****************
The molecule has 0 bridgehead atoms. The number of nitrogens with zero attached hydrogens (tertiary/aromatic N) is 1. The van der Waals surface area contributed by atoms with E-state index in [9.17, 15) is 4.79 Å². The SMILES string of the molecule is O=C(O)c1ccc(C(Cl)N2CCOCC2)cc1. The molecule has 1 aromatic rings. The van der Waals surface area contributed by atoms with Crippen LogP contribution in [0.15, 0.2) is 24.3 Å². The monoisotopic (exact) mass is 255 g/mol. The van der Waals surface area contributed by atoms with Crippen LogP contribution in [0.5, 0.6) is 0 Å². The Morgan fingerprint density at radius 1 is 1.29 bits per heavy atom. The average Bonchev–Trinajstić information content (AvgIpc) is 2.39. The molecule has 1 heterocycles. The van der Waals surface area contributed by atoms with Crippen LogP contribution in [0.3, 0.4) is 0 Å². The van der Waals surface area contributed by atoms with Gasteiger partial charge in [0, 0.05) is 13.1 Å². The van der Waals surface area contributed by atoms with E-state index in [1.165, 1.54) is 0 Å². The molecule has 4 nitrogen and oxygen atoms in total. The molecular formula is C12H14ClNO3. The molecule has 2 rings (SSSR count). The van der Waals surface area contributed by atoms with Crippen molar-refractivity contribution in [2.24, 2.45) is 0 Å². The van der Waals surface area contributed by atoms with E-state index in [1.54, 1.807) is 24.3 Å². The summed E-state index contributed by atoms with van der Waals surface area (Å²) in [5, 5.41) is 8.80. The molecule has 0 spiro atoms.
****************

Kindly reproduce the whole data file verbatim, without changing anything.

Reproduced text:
The molecule has 0 bridgehead atoms. The number of nitrogens with zero attached hydrogens (tertiary/aromatic N) is 1. The van der Waals surface area contributed by atoms with E-state index in [9.17, 15) is 4.79 Å². The SMILES string of the molecule is O=C(O)c1ccc(C(Cl)N2CCOCC2)cc1. The molecule has 1 aromatic rings. The van der Waals surface area contributed by atoms with Crippen LogP contribution in [0.15, 0.2) is 24.3 Å². The monoisotopic (exact) mass is 255 g/mol. The van der Waals surface area contributed by atoms with Crippen LogP contribution in [0.5, 0.6) is 0 Å². The Morgan fingerprint density at radius 1 is 1.29 bits per heavy atom. The average Bonchev–Trinajstić information content (AvgIpc) is 2.39. The molecule has 1 heterocycles. The van der Waals surface area contributed by atoms with Crippen LogP contribution in [0.3, 0.4) is 0 Å². The van der Waals surface area contributed by atoms with Gasteiger partial charge in [0, 0.05) is 13.1 Å². The van der Waals surface area contributed by atoms with E-state index in [1.165, 1.54) is 0 Å². The molecule has 4 nitrogen and oxygen atoms in total. The molecular formula is C12H14ClNO3. The molecule has 2 rings (SSSR count). The van der Waals surface area contributed by atoms with Crippen molar-refractivity contribution in [2.24, 2.45) is 0 Å². The van der Waals surface area contributed by atoms with E-state index in [1.54, 1.807) is 24.3 Å². The summed E-state index contributed by atoms with van der Waals surface area (Å²) in [5, 5.41) is 8.80. The molecule has 0 spiro atoms.